A Manta Ray is a social creature that frequents the tropical waters of the Great Barrier Reef. Their curiosity and playful nature make the Manta Ray a favorite among scuba divers. Inspired by the graceful glide of these magnificent sea creatures, Northrop Grumman is creating a new class of UUV for undersea missions.

Northrop Grumman has been pioneering new capabilities in the undersea domain for more than 50 years. Manta Ray, a new unmanned underwater vehicle, taking its name from the massive “winged” fish, will need to be able to operate on long-duration, long-range missions in ocean environments without need for on-site human logistics support – a unique but important mission needed to address the complex nature of undersea warfare.

Northrop Grumman is developing its unique full-scale demonstration vehicle using several novel design attributes that support the Defense Advanced Research Projects Agency’s (DARPA’s) vision of providing ground-breaking technology to create strategic surprise. Manta Ray will also be able to anchor to the seafloor in a low power state while harvesting energy from the environment.

“At Northrop Grumman, we’re creating a new type of unmanned underwater vehicle,” said Todd Leavitt, vice president, naval and oceanic systems, Northrop Grumman. “Our design can carry large payloads over long distances without the need for maintenance or refueling.”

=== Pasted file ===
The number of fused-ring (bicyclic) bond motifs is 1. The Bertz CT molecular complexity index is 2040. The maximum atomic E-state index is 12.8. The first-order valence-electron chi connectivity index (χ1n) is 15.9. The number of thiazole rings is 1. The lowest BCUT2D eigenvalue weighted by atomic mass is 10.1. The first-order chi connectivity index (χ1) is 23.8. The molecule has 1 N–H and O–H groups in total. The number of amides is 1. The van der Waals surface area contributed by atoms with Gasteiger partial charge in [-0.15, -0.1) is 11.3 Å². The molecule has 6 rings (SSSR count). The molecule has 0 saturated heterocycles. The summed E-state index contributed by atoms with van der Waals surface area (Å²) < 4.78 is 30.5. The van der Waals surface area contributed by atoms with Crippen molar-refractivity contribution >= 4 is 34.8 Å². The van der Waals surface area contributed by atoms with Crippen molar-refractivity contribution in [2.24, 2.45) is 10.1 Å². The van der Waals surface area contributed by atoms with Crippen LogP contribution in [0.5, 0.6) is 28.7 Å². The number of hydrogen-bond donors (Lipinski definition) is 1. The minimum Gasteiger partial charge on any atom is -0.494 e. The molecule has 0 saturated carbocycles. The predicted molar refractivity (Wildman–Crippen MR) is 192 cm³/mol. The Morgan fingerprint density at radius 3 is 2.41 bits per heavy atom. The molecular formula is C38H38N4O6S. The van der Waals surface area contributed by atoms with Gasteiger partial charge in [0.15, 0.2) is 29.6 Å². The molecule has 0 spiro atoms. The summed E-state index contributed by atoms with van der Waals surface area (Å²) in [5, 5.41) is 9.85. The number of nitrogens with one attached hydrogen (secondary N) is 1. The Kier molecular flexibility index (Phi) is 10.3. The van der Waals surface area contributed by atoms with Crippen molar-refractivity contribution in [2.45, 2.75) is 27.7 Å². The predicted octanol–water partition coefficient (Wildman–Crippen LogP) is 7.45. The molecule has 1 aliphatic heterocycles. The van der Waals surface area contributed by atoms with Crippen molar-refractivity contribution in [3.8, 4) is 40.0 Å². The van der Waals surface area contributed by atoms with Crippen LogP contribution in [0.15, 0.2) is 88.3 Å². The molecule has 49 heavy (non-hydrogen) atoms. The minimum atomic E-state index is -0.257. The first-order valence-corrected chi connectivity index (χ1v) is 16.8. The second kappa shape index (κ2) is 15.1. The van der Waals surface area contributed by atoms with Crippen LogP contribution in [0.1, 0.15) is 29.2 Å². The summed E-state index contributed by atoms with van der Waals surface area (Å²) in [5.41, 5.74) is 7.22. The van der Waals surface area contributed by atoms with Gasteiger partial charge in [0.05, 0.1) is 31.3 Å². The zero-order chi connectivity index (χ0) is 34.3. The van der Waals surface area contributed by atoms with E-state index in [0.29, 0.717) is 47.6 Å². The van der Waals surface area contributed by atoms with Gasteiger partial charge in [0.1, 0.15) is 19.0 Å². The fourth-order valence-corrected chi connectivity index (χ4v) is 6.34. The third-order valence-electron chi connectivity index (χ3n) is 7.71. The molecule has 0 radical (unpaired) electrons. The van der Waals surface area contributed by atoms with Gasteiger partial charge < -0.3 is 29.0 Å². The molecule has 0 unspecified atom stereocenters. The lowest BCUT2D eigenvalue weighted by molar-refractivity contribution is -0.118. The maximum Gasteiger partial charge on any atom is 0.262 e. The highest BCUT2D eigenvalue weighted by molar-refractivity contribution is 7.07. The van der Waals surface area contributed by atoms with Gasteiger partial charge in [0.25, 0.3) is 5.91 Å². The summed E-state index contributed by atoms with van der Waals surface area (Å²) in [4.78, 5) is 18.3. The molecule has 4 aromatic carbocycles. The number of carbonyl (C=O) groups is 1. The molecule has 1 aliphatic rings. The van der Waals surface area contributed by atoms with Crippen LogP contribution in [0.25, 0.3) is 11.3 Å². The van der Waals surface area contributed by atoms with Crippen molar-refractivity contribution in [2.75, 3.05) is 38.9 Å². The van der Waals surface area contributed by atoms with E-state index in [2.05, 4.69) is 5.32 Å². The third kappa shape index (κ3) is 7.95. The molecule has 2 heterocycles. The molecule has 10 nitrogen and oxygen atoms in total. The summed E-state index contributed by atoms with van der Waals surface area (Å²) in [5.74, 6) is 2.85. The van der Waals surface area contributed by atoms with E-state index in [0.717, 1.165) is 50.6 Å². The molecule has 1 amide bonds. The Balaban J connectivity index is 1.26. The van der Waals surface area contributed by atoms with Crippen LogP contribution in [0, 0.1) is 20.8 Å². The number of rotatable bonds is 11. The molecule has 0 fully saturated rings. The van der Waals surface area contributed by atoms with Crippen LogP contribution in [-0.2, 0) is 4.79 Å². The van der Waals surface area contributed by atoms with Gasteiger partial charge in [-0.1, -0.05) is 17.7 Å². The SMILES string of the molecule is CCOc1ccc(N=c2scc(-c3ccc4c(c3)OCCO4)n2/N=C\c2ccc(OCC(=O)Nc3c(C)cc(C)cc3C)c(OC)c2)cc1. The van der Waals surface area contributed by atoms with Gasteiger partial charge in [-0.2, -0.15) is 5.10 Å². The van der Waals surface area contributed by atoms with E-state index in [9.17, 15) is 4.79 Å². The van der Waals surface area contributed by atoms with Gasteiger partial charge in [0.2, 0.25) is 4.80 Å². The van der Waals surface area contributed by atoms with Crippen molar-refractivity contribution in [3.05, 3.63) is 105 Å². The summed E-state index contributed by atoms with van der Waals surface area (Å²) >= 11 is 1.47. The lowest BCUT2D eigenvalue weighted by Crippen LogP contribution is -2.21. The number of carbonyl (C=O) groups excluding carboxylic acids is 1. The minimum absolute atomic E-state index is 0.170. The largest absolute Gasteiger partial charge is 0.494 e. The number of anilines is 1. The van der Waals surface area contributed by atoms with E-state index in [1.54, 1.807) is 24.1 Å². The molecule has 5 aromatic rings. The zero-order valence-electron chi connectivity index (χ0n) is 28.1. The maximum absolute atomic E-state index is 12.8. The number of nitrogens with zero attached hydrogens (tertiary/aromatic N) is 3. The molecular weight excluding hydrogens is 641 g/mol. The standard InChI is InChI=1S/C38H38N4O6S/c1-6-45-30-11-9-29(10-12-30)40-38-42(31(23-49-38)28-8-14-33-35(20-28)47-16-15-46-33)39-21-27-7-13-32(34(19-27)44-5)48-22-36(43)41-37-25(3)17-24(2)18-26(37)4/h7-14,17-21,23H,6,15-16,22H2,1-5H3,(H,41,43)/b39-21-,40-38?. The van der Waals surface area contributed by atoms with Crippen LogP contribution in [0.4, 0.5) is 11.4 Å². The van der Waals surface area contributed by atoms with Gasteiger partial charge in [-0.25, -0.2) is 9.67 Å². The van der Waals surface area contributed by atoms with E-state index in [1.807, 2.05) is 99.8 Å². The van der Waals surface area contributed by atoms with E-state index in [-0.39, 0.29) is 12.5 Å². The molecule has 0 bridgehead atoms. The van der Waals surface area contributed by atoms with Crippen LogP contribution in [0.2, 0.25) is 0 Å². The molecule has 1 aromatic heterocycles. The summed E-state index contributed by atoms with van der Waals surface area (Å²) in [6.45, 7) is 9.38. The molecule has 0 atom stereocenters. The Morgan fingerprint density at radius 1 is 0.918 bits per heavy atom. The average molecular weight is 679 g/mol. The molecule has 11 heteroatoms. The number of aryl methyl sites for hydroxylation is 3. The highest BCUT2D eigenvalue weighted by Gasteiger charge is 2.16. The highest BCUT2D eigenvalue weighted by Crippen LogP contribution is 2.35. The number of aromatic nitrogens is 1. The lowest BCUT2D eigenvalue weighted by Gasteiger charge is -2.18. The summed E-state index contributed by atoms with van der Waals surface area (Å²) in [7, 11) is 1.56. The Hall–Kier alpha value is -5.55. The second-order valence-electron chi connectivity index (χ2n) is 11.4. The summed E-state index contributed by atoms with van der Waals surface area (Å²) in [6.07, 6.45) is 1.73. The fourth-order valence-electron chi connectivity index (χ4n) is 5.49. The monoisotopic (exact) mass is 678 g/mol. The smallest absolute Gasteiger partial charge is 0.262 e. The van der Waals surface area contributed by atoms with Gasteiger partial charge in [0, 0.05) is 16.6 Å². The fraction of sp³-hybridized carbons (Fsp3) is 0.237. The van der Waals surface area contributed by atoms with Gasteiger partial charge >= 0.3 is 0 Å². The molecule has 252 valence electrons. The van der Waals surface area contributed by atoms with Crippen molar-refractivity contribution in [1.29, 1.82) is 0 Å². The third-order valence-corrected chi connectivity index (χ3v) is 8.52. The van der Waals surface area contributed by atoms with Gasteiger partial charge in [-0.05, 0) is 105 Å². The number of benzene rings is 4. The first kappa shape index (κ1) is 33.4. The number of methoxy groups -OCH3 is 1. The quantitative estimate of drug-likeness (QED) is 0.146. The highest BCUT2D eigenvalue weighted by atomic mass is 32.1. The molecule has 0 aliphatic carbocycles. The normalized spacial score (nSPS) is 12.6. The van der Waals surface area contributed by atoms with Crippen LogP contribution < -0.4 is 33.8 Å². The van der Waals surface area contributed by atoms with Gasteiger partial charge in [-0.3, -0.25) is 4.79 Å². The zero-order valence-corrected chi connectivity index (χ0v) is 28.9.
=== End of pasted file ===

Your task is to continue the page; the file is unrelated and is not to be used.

Manta Ray will have command, control, and communications (C3) capability to enable long-duration operations with minimal human supervision. The data from Manta Ray will help the joint force make better decisions and gain advantage during missions.

“Manta Ray will provide payload capability from the sea, making it a critical component of subsea warfare and the DoD’s Joint All Domain Command and Control (JADC2) vision,” said Alan Lytle, vice president, strategy and mission solutions, Northrop Grumman.

Northrop Grumman was recently awarded a Phase 2 contract to continue the Manta Ray program that began in 2020. As part of Phase 2, Northrop Grumman will work on subsystem testing followed by fabrication and in-water demonstrations of full-scale integrated vehicles. The company also broke ground on a new system integration and test lab that will use modeling and simulation to test the system’s software before getting loaded onto the vehicle.